A colleague finds himself in a strange professional situation, perhaps a classic management conflict.
In the forward-thinking company where he works, he has been assigned to take knowledge development and knowledge sharing to “the floor.” His colleagues who manage strategic learning feel that it’s time for KD/KS to go live, so to speak, and everyone in the company should be in position to benefit from the firm’s well-developed knowledge strategy.
Our friend’s job is to work with HR (which has responsibility for strategic learning) in organizing and implementing training programs for staff, and things have been going pretty well. Most middle-management folks respond positively when a new learning opportunity is offered, and even if there are reasons why the training product isn’t necessarily a “hit,” enough interest is shown that he and HR management are encouraged and keep pumping out useful and – for the most part – well attended courses, programs, brown-bag discussions, management knowledge-sharing sessions, “what-I-learned-at-the-conference” presentations, and the like.
Now this professional-development novice is challenged. For his new assignment, he is to go to support staff and work with them on how they can learn from one another and, if he is successful, get them interested in creating that famous knowledge culture at the “other end” of the company’s labor force. HR’s strategic learning team has been successful with senior management and with middle management, but now they want to go all the way. They are serious when they say their knowledge strategy is “enterprise-wide,” and they want everyone in the company involved.
And he’s not dealing with the so-called “educated” support staff, our new knowledge services professional. The people he has been asked to work with are not the secretaries, personal assistants, and others who – despite being in support positions – work with computers, have nice little desk arrangements in their cubicles, and qualify as knowledge workers. For this assignment, our friend has been assigned to work with the men and women on the factory floor, the people who pack (and unpack) the boxes, who keep the office machinery working, and who, without being very high up in the operational structure, are nevertheless critical to the company’s success and can benefit (from management’s perspective) from learning basic KD/KS skills.
Can he do it? Asking around in some of the communities of practice in the company – especially in some of the groups that focus on KM/knowledge services – has not produced any very solid recommendations. It seems the best this crowd can come up with (and it works with higher-level employees) is to invite workers to talk about how they do their work and, in the conversation, try to identify opportunities where they can share something they’ve learned with co-workers who could use what they know.
Can’t they do better than that? How else can our friend from HR get the company’s so-called “manual workers” enthusiastic about knowledge sharing? Isn’t knowledge sharing as important for blue-collar workers as it is for everyone else? If so, how do we bring them around to KD/KS?
Dale Stanley says
I wouldn’t work too hard at trying to find something unique.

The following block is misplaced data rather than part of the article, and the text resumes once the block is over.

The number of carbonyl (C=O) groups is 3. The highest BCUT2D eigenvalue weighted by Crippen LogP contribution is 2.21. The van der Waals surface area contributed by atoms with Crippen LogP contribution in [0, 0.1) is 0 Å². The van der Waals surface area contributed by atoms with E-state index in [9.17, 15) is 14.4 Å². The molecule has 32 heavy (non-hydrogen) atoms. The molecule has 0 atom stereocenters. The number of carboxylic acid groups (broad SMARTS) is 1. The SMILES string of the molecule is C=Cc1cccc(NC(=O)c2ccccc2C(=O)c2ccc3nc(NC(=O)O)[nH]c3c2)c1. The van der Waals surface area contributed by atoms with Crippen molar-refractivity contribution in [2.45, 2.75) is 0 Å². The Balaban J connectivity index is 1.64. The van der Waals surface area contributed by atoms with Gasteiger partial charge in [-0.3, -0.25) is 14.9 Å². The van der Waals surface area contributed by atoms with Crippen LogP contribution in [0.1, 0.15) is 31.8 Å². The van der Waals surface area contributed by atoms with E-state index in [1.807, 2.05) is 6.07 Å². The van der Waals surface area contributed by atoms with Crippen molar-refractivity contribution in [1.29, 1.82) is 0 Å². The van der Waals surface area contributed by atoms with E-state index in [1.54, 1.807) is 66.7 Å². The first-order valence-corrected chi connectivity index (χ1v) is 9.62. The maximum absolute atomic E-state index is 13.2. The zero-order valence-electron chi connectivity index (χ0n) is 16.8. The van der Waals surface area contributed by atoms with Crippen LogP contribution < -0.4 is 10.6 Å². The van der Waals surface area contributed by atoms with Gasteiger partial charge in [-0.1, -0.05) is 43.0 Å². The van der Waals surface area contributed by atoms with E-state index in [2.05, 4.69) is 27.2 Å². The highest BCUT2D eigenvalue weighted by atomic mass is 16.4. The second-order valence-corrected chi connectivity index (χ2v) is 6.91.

I’m sure that you don’t mean to imply that these people who are not “educated” or at “higher levels” in the organization may not be able to share knowledge (“can he do it?”). All people are naturally able to tell stories with the purpose of sharing and collaborating. We’ve been doing it since the changes in our environment forced our ancestor’s brains to evolve to ones with language.
As with any of our groups, if the purpose of the activity is clear, if there is someone there to keep things reasonably on-track towards that purpose, and there are next actions captured and followed-up on, great things will happen.
Getting them enthused about talking about what they do all day? — shouldn’t be a problem. As usual with any group, it starts slow, requires some initial encouragement and assurances of “safety”, and then necessitates getting out of the way when the floodgates of stories open up.
Good thinking, Dale, and thanks for sharing. I think the three criteria you list (clear purpose, staying on track, and capturing and sharing what comes after) give us a good formula to work with.
Agree that we all can tell stories, but some folks, I think, become a little intimidated (and some people are just naturally quiet and not given to lots of talk and sharing). But if our young strategic learning professional follows your suggested steps, he should be able to succeed with this assignment.
Michelle Dollinger says
Great question! You’re dealing with a population that doesn’t have computer access most of the day and probably aren’t using smart phones at a high rate.
If there’s a kiosk or two in the break room, they may not want to log in/out each time and privacy could be an issue.
So, if they are expected to be doing this after hours from home, what’s the incentive if it’s time they’re not getting paid for? Sounds like there would have to be some kind of points system for contributions and a reward as well.
Otherwise, it’s scheduling small, in-person pow-wows to examine specific areas. Or using printed materials to capture knowledge and share ideas. It would be interesting to look at how some of the Japanese auto companies involved plant workers.